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How to Write: A Letter of Resignation

10 Sep

How to Write: Letter of Resignation by Cole Imperi on from something – whether it’s a job or a volunteer position with a local non-profit – is an occasion that should be given some care and attention. In most cases, your letter of resignation will be kept on file permanently and is something that could potentially resurface in the future. Here are a few essential components to any good resignation letter and a few best practices as well.

1. Formatting

Format the resignation letter formally. If you use a word processor like Microsoft Word, you can use one of the pre-installed templates. There are several that will work; one in particular is called ‘Formal Letter.’ Use a heavier, decent paper when you print it off as well to add a more professional look.

2. Keep it Simple

There is no need to detail any specifics in a resignation letter. You might want to describe a situation or take time to write something a bit lengthier – don’t. Save that for your exit interview if you wish. If there is no exit interview, perhaps offering up those additional details would be better delivered in person verbally or through a thoughtful email. Ask yourself if anything more really needs to be said.

3. Include Basic Information

Make sure your full first and last name, current mailing address, date, the name of the company or organization you are resigning from, their address and your signature (in ink) are all listed in the letter.

4. List Your Resignation Date

It’s very important that you list the date your resignation will be effective. Whether you already told your employer in person is no matter, you need to have it in writing. If your employer has requirements for giving notice (the standard is two weeks), this letter will serve as proof that you gave enough notice.

5. Be Positive

Even if you are leaving on bad terms, it’s important to not be negative in your resignation letter. Imagine if a future employer saw this letter. Would they be left with a bad taste? If you are finding it hard to be positive, at the very least thank the company or the organization for the opportunity and leave it at that.

6. Offer to Help

Offer to assist in finding a replacement or to train your replacement. It’s important to show that you are a team player and are trying to avoid leaving the company in a lurch.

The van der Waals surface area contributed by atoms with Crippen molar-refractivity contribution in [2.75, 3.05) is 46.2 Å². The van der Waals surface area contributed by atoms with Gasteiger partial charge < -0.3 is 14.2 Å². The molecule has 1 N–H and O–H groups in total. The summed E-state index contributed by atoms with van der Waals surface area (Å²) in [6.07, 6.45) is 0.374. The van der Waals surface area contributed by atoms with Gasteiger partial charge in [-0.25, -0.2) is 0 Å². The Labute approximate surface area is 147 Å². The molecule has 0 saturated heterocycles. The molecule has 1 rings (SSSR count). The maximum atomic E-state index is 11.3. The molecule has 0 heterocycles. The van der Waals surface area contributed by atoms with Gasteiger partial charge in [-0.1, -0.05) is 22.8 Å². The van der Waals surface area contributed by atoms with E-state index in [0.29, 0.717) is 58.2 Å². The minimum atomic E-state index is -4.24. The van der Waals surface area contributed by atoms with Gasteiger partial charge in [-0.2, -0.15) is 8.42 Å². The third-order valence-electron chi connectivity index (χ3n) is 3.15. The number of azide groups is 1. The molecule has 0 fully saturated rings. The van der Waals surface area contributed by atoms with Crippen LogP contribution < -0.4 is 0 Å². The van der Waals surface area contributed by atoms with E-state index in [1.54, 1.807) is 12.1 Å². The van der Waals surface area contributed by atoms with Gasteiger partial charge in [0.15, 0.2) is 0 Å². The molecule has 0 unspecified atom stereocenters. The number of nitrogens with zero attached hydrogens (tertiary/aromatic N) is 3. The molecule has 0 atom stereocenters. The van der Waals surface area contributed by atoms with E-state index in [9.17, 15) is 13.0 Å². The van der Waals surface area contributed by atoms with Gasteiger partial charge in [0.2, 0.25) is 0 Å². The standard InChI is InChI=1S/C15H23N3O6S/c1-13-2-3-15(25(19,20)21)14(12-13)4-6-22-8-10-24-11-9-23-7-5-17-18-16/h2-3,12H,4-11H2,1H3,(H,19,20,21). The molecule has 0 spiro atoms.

7. Clarify Final Duties

It is good practice to not only list your date of resignation, but to note that you need clarification on your final duties and any other final matters before you go. This helps the company or organization know that they need to figure out what is left as well. If you’ve already discussed your final duties and responsibilities, it would be appropriate to list those out in writing in your resignation letter.

Here’s the thing about resignation letters. You never know when – or how – you’ll cross paths with your former boss or coworkers in the future. The fact is, you may never, but the world is a very small place sometimes. If you leave anything in writing, make sure it’s positive and professional.

Below is a basic example of a resignation letter (click to enlarge). What experiences (positive or negative) have you had with resignation letters?

How to Write a Resignation Letter via


Meet the Writer: Cole Imperi is a business owner and a proponent of the handwritten word. When not at Doth Brands, a Branding & Identity firm catering to the health, wellness & deathcare professions where Cole works as Owner and Creative Director, you might find her on her yoga mat teaching yoga or behind a laptop writing for Simplicity Embellished, a letter-writing and lifestyle blog.


Editor’s Note: This article is part of the How to Write series. Read the others here:

How to Write: Sympathy Notes

How to Write: Ideal Business Correspondence Notes

How to Write: Friendship / Appreciation Notes

How to Write: Thank You Notes

How to Write: With a Fountain Pen

How to Write: To a New Penpal

How to Maintain Your Pen Collection

How to Write: Improving Your Cursive Skills

3 Responses to “How to Write: A Letter of Resignation”

  1. Mr. Guilt September 10, 2012 at 3:23 PM #

    Great post! I think the post is spot on: the resignation letter should be short and positive. Any “constructive criticism” should be done orally, either at an exit interview, or in an informal session with your supervisor.

    The idea is to minimize a direct paper trail to you. To put it in a letter or resignation, at best, comes off somewhat whiny, and, at worse, open you up to future issues.

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